Abstract/Full Text (subscription or payment may be required)

Sixty People Charged in Massive Opioid Painkiller Investigation

THURSDAY, April 18, 2019 (HealthDay News) -- Fifty-three medical professionals, including 31 doctors, are among the 60 people charged by U.S. authorities for their alleged involvement in the illegal prescribing and distribution of opioid painkillers.

AP News Article

Canagliflozin Seems Effective for Patients With T2DM, Kidney Disease

MONDAY, April 15, 2019 (HealthDay News) -- Canagliflozin is associated with a reduced risk for renal and cardiovascular events for patients with type 2 diabetes and kidney disease, according to a study published online April 14 in the New England Journal of Medicine to coincide with the International Society of Nephrology World Congress of Nephrology, held from April 12 to 15 in Melbourne, Australia.

Abstract/Full Text
Editorial
More Information

Standardizing Demographics Ups Accuracy of Patient Matching

MONDAY, April 15, 2019 (HealthDay News) -- Standardizing demographic data can improve the accuracy of patient matching, according to a study published in the May issue of the Journal of the American Medical Informatics Association.

Abstract/Full Text (subscription or payment may be required)

Pruritus Prevalent and Disruptive in Nondialysis Chronic Kidney Disease

FRIDAY, April 12, 2019 (HealthDay News) -- Almost one in four patients with nondialysis chronic kidney disease (CKD) has moderate-to-extreme pruritus, which is associated with poorer quality of life, according to a study published online April 11 in the Clinical Journal of the American Society of Nephrology.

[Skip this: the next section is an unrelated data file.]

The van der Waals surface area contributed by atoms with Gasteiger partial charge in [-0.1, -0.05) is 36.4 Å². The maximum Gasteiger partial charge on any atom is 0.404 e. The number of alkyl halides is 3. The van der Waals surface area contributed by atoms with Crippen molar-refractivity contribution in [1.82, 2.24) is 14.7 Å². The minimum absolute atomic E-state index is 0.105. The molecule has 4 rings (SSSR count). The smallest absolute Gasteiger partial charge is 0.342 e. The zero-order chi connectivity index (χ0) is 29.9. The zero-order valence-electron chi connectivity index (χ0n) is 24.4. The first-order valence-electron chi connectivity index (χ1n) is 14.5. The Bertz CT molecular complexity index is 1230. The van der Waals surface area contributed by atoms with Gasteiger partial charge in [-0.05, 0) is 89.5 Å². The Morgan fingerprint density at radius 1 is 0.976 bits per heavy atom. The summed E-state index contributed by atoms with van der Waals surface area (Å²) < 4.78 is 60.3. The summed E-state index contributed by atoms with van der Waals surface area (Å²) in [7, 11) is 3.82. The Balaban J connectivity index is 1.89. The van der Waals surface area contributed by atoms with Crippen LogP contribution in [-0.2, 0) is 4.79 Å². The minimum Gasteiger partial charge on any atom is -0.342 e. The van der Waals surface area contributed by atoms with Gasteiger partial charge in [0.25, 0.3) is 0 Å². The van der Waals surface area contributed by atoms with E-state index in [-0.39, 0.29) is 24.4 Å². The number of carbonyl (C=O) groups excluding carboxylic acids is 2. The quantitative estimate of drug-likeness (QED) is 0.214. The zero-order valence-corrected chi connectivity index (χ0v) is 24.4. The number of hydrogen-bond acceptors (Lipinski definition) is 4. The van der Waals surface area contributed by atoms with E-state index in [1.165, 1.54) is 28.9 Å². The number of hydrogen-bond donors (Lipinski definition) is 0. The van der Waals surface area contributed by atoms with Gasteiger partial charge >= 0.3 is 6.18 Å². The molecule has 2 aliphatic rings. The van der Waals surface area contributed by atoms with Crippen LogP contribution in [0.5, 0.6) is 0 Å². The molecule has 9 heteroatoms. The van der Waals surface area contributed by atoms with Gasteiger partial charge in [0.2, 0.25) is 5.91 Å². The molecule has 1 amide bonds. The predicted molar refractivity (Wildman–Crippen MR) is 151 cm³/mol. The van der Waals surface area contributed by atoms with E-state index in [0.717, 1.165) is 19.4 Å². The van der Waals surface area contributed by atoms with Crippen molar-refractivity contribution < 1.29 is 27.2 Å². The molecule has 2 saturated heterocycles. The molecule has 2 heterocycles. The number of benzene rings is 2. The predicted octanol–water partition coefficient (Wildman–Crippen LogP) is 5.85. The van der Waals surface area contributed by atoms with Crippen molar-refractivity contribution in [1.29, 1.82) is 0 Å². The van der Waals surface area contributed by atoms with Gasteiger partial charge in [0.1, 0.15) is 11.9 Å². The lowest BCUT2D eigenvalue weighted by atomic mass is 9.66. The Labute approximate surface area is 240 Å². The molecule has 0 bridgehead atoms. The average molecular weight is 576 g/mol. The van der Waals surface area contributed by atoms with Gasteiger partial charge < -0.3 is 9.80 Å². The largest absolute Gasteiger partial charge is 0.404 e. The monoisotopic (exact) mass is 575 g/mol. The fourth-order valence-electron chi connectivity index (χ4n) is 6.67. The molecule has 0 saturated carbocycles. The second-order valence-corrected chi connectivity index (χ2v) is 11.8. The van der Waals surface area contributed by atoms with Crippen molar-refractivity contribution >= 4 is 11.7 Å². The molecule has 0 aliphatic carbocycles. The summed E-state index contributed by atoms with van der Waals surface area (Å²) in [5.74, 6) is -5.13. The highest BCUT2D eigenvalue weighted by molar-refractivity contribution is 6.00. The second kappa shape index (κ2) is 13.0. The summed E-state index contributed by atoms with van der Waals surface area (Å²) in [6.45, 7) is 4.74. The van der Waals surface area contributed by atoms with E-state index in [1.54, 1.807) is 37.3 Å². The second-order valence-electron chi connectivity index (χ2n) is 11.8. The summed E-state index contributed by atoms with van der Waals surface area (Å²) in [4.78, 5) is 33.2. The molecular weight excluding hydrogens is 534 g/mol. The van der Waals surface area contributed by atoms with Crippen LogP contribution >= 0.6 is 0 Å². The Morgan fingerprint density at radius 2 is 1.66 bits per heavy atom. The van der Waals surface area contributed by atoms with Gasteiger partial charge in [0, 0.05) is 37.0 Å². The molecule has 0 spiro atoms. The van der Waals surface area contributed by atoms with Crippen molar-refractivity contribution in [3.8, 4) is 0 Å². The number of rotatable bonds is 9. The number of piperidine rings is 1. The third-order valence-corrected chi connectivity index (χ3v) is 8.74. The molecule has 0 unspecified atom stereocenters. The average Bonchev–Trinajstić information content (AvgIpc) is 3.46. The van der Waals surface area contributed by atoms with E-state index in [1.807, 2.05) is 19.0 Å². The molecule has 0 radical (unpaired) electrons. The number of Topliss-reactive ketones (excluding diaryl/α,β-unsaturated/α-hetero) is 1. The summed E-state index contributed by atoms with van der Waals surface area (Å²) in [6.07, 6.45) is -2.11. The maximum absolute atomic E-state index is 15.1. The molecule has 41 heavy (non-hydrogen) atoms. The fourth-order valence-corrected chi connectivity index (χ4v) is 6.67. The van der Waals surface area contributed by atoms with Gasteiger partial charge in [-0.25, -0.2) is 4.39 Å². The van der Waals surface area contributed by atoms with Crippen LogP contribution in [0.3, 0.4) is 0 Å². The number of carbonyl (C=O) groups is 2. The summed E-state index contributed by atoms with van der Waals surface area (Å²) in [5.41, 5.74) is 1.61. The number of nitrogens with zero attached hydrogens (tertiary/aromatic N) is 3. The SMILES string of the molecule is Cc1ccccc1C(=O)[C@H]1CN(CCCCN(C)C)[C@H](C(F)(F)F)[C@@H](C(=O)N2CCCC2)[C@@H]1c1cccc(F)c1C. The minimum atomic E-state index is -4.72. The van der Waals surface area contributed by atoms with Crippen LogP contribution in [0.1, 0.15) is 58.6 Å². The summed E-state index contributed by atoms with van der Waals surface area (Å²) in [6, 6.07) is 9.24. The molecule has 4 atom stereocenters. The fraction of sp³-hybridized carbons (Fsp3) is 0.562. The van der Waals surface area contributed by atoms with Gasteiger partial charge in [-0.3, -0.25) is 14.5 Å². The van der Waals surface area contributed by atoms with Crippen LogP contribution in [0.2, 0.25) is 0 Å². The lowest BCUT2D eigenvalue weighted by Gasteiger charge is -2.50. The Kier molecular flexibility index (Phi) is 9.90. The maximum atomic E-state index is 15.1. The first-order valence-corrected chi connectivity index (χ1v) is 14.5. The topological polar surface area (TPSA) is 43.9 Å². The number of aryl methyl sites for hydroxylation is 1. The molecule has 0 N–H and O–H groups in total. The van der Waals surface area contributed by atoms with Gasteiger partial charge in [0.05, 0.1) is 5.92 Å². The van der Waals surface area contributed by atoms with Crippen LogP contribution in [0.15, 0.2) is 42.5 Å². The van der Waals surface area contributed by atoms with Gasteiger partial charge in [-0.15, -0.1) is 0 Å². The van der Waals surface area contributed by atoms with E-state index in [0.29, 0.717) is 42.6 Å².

Abstract/Full Text

Domestic Responsibilities Tied to Physician Mothers' Satisfaction

THURSDAY, April 11, 2019 (HealthDay News) -- For physician mothers in procedural specialties, being responsible for five or more domestic tasks is associated with an increased likelihood of career dissatisfaction, according to a study published online April 10 in JAMA Surgery.

Abstract/Full Text (subscription or payment may be required)
Editorial (subscription or payment may be required)

New, Revised Topics Released in ACR Appropriateness Criteria

TUESDAY, April 9, 2019 (HealthDay News) -- The latest edition of the American College of Radiology (ACR) Appropriateness Criteria has been released and includes 188 diagnostic imaging and interventional radiology topics, with 908 clinical variants covering more than 1,670 clinical scenarios.

More Information

Racial Disparities Seen in Kidney Transplant for Highly Sensitized

WEDNESDAY, April 3, 2019 (HealthDay News) -- After implementation of the Kidney Allocation System, there was less access to kidney transplant in the black population among patients who are highly sensitized, according to a study published online April 3 in JAMA Surgery.

Abstract/Full Text
Editorial (subscription or payment may be required)

Americans Borrowed $88 Billion in Past Year to Pay for Health Care

TUESDAY, April 2, 2019 (HealthDay News) -- About one in eight Americans borrowed a total of $88 billion in the past year to pay for health care, a new West Health-Gallup survey shows.

CNN Article
West Health-Gallup Survey

Over-the-Counter Meds Save Health Care System Money

TUESDAY, April 2, 2019 (HealthDay News) -- On average, each dollar spent on over-the-counter (OTC) medicines saves the U.S. health care system $7.20, totaling nearly $146 billion in annual savings, according to a report released March 18 by the Consumer Healthcare Products Association (CHPA).

More Information

Doctors Unclear on Legal Obligations in Caring for Patients With Disability

MONDAY, April 1, 2019 (HealthDay News) -- Practicing physicians might not understand their legal responsibilities when caring for people with disability, which may contribute to inequalities in their care, according to a study published online April 1 in Health Affairs.

Abstract/Full Text (subscription or payment may be required)

Last Updated: